Judging 'Privileged' Jews

Judging 'Privileged' Jews

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The Nazis' persecution of the Jews during the Holocaust included the creation of prisoner hierarchies that forced victims to cooperate with their persecutors. Many in the camps and ghettos came to hold so-called qprivilegedq positions, and their behavior has often been judged as self-serving and harmful to fellow inmates. Such controversial figures constitute an intrinsically important, frequently misunderstood, and often taboo aspect of the Holocaust. Drawing on Primo Levi's concept of the qgrey zone, q this study analyzes the passing of moral judgment on qprivilegedq Jews as represented by writers, such as Raul Hilberg, and in films, including Claude Lanzmann's Shoah and Steven Spielberg's Schindler's List. Negotiating the problems and potentialities of qrepresenting the unrepresentable, q this book engages with issues that are fundamental to present-day attempts to understand the Holocaust and deeply relevant to reflections on human nature.one of his last essays, which was first presented at an academic conference on the grey zone, Raul Hilberg emphasizes the inevitable ... at fiction films dealing with the Holocaust, particularly Steven Spielberga#39;s Schindlera#39;s List (1993) and Roberto Benignia#39;s Life Is Beautiful (1998), with ... had a significant impact on collective memories of the war and for this reason alone is an important topic of discussion.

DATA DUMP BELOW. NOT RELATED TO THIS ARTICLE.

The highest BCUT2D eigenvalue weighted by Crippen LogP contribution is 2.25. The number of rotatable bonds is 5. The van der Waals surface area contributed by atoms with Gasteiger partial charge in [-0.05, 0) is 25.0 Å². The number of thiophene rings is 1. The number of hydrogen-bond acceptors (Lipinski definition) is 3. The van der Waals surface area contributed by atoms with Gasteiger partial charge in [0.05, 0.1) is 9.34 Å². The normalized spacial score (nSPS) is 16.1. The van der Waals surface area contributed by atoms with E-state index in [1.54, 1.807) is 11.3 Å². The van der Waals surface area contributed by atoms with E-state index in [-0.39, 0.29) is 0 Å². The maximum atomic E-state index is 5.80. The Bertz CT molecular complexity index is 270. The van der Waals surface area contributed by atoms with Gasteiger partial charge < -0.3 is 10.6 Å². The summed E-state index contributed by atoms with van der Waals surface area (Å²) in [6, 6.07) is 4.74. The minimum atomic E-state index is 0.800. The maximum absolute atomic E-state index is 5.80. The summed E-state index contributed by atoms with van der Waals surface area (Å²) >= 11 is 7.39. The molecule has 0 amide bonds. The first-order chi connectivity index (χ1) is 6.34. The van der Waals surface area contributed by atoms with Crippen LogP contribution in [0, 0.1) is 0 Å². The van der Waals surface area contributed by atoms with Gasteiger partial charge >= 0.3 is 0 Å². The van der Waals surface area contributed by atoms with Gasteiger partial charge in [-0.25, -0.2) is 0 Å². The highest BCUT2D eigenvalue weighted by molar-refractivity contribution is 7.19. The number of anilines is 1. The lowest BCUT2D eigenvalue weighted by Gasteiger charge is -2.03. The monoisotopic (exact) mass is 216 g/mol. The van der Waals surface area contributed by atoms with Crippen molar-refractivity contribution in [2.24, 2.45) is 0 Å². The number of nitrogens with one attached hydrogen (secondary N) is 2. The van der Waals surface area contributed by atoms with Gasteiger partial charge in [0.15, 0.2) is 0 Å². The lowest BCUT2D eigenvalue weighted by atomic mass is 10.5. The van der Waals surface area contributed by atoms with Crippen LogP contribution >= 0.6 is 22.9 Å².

Title:Judging 'Privileged' Jews
Author:Adam Brown
Publisher:Berghahn Books - 2013-07-15


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